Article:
SAN JOSE, Calif. – Startup Peraso Technologies Inc. (Toronto) is sampling a 60 GHz transceiver suitable for the 802.11ad and WiGig standards. The PRS1021 can deliver up to 3.52 Gbits/second over unlicensed 57 to 66 GHz bands.
The component is one of many expected over the next several months to implement 60 GHz data networking for a variety of notebooks, TVs and consumer devices. Late last year, Wilocity was one of the first of a number of 60 GHz startups to announce an integrated WiGig chip set.
Peraso’s PRS1021 consumes 310mW at 16.5 dBm EIRP in transmit mode and 270 mW in receive mode. It comes in a 7 x 7 x 0.6 mm package with integrated antennas and costs $5 in volumes of 100,000 or more. The device will be displayed at the CEATEC 2012 Wireless Exhibition in Tokyo, Oct. 2-6.
“With the PRS1021, Peraso clearly demonstrates it is possible to balance cost, size and performance in 60 GHz chip set products,” said Filomena Berardi, a senior analyst at HIS, speaking in a Peraso news release. “We believe 60 GHz is poised to play a significant role in CE connectivity in the years to come,” she added.
Ronald Glibbery, chief executive of Peraso, said the transceiver is the company’s “first step” toward a goal of enabling cost- and power-efficient 60 GHz networking. He suggested Peraso may be working on a baseband controller as well.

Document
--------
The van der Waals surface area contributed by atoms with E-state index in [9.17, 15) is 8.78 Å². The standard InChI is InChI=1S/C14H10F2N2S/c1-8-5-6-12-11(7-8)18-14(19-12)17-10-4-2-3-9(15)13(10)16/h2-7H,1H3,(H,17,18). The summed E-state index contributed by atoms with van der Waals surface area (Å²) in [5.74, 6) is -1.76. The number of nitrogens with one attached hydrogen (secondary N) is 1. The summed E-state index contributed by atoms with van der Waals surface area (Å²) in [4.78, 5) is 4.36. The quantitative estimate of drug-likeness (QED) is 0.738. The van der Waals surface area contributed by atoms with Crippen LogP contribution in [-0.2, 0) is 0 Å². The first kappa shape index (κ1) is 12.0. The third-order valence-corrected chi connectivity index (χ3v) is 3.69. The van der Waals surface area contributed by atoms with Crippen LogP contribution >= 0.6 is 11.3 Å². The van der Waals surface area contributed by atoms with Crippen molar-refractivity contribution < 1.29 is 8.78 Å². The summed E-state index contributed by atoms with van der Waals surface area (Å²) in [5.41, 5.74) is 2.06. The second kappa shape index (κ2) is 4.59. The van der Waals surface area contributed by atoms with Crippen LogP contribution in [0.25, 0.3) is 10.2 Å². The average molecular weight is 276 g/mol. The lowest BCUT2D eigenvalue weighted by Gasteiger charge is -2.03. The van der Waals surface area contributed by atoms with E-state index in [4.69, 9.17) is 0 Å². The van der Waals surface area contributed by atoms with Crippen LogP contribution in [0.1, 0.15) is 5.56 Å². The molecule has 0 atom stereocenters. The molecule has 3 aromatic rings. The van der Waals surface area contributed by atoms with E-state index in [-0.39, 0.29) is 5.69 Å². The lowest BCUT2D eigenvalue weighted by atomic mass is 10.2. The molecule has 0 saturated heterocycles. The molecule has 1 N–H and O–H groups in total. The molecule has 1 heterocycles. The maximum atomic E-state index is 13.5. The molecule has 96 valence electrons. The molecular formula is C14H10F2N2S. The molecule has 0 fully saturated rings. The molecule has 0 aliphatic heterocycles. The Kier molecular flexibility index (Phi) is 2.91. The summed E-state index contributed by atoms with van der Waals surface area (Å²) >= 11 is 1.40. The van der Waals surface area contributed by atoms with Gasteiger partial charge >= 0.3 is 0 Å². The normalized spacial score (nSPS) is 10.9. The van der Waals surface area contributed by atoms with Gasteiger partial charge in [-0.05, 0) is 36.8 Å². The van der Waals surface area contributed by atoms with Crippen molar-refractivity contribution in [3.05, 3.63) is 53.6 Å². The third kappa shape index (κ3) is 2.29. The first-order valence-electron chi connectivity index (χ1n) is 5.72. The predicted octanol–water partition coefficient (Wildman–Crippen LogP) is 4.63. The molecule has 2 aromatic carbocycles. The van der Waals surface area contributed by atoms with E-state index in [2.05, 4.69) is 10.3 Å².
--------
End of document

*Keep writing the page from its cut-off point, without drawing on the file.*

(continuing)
"In order to really drive our vision of USB 3.0 as a primary driver for this technology, it’s likely we’ll announce such a product over the next 3-6 months," wrote Glibbery in an email exchange. "On top of that, financing a baseband development is more probable now that the 60 GHz market is lot more certain and clear than it was four years ago," he added.
"We see USB 3.0 [notebook] dongles as playing an important role in getting the [60 GHz] market off the ground," wrote Glibbery. "Further on, we expect 60 GHz to be embedded in laptops," he said.
"Screen mirroring to a large, flat panel display is an important application for this industry," he added. Related stories:
Join our online Radio Show on Friday 11th July starting at 2:00pm Eastern, when EETimes editor of all things fun and interesting, Max Maxfield, and embedded systems expert, Jack Ganssle, will debate as to just what is, and is not, and embedded system.